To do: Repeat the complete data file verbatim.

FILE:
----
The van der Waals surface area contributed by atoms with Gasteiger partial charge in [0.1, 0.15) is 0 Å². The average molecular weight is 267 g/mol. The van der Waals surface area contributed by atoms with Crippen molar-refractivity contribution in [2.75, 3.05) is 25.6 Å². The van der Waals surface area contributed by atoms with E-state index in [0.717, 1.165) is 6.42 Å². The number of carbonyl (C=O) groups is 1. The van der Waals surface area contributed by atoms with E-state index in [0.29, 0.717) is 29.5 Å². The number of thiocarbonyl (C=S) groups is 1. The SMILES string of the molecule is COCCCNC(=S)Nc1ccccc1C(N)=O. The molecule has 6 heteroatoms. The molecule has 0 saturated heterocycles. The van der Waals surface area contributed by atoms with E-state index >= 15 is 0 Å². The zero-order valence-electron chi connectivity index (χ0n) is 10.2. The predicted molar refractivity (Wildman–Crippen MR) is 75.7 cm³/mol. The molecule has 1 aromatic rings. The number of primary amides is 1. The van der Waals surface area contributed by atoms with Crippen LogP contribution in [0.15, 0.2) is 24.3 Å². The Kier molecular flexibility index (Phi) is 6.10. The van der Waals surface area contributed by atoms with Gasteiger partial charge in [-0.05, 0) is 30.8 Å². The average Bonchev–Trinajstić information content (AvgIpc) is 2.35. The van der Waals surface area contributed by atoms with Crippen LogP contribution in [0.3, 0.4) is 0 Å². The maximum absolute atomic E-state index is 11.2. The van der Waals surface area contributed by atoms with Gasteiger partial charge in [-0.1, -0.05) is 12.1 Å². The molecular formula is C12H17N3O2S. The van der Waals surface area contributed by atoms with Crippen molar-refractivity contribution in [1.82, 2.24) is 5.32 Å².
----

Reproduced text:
The van der Waals surface area contributed by atoms with Gasteiger partial charge in [0.1, 0.15) is 0 Å². The average molecular weight is 267 g/mol. The van der Waals surface area contributed by atoms with Crippen molar-refractivity contribution in [2.75, 3.05) is 25.6 Å². The van der Waals surface area contributed by atoms with E-state index in [0.717, 1.165) is 6.42 Å². The number of carbonyl (C=O) groups is 1. The van der Waals surface area contributed by atoms with E-state index in [0.29, 0.717) is 29.5 Å². The number of thiocarbonyl (C=S) groups is 1. The SMILES string of the molecule is COCCCNC(=S)Nc1ccccc1C(N)=O. The molecule has 6 heteroatoms. The molecule has 0 saturated heterocycles. The van der Waals surface area contributed by atoms with E-state index >= 15 is 0 Å². The zero-order valence-electron chi connectivity index (χ0n) is 10.2. The predicted molar refractivity (Wildman–Crippen MR) is 75.7 cm³/mol. The molecule has 1 aromatic rings. The number of primary amides is 1. The van der Waals surface area contributed by atoms with Crippen LogP contribution in [0.15, 0.2) is 24.3 Å². The Kier molecular flexibility index (Phi) is 6.10. The van der Waals surface area contributed by atoms with Gasteiger partial charge in [-0.05, 0) is 30.8 Å². The average Bonchev–Trinajstić information content (AvgIpc) is 2.35. The van der Waals surface area contributed by atoms with Crippen LogP contribution in [0.3, 0.4) is 0 Å². The maximum absolute atomic E-state index is 11.2. The van der Waals surface area contributed by atoms with Gasteiger partial charge in [-0.1, -0.05) is 12.1 Å². The molecular formula is C12H17N3O2S. The van der Waals surface area contributed by atoms with Crippen molar-refractivity contribution in [1.82, 2.24) is 5.32 Å².